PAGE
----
HANOVER, Germany-Expanded sales volume, increased selling prices and cost- saving programs helped Continental A.G. offset rising raw materials costs and unfavorable currency exchange effects and post a 53-percent increase in pre-tax earnings and a 4.6-percent sales gain in the first six months of 1995. For the first half year, the Hanover-based company posted pretax earnings of $41 million on sales of $3.59 billion.
Meanwhile, its U.S. tire making unit, Continental General Tire (CGT) Inc., which accounts for about a fifth of Conti's sales, saw sales growth in the passenger and truck tire segments and a boost in its original equipment business. First-half sales for CGT were estimated at $764 million.
Despite the improvements, Conti management is sticking by its earlier, conservative forecast for this year-a 3-percent rise in turnover and a slight improvement in earnings, providing overdue price increases can be carried out in the coming months.
``Projecting forward the half-year result for the full year is not possible because of the `imponderables' in the marketplace,'' Conti's management board wrote in a letter to shareholders.
Above all else, the upward spiral of raw materials costs-the value of purchases for the six months is 25 percent higher than in 1994-is cause for caution, the letter explained.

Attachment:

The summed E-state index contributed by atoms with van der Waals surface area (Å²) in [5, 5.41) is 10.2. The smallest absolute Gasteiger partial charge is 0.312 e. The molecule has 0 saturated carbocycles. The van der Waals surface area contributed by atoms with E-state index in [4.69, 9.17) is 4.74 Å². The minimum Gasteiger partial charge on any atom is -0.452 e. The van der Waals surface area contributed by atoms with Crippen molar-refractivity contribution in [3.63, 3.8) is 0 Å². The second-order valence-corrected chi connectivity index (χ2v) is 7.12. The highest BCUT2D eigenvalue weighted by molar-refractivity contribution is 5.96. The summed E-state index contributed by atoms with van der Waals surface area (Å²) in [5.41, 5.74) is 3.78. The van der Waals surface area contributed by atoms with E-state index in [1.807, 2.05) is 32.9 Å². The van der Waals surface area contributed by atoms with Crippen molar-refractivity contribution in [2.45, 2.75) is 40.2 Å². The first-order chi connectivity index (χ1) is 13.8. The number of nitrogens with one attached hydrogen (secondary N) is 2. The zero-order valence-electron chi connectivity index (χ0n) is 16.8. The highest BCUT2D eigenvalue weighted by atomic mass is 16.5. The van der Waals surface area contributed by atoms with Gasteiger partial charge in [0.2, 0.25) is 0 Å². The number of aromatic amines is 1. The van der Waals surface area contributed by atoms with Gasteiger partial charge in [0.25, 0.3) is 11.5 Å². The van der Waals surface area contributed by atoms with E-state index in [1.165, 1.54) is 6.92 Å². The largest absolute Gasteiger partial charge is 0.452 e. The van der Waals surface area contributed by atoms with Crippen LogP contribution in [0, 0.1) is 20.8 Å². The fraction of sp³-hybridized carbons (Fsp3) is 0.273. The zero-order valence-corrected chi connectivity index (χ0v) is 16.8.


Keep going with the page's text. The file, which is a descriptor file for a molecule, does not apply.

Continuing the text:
The unfavorable dollar/deutschmark rate was reflected in CGT's results-sales up 14.5 percent in dollar terms, but down 2.6 percent from a year-ago when expressed in deutschmarks.
CGT reported 9- and 18-percent increases in unit sales of passenger car and truck tires, respectively; business with OE customers in both product categories was up. The company also reported securing a contract to supply its latest AmeriÃG4S tire for Ford Motor Co.'s Taurus/Mercury Sable.
Work on CGT's new headquarters in Charlotte, N.C., is proceeding on schedule for passenger car division personnel to move in by year's end, Conti said. Truck tire personnel will follow during 1996.
In Europe, sales of passenger and commercial vehicle tires jumped 5.8 and 14.3 percent, respectively, with OE deliveries to truck makers especially lively. The car tire sales increase, on the other hand, resulted primarily from higher unit sales of performance tires both to OE customers and in the aftermarket, Conti said.
As of July 1, Continental A.G. re-issued its common stock at an effective 10-for-1 split. While the stock initially jumped in value on a comparative basis, after three weeks it had returned to an equivalent level as before the split, closing Aug. 1 at $16.56 per share.
Conti's non-tire products division, ContiTech Holding, increased sales 17 percent during the period, although part of this increase was due to internal restructuring. Meanwhile, ContiTech also expanded on several fronts during the period. In March, it entered an agreement with Cooper Tire & Rubber Co. for the design, manufacture and marketing of a variety of non-tire automotive components in Europe and North America.
ContiTech also bought TBA Belting Ltd.'s power transmission belting business in Wigan, U.K., established ContiTech-INA GmbH, a joint venture for designing and supplying power transmission systems to automotive customers, and founded Syrma A.E., for the production of steel cord for conveyor belting, in Volos, Greece.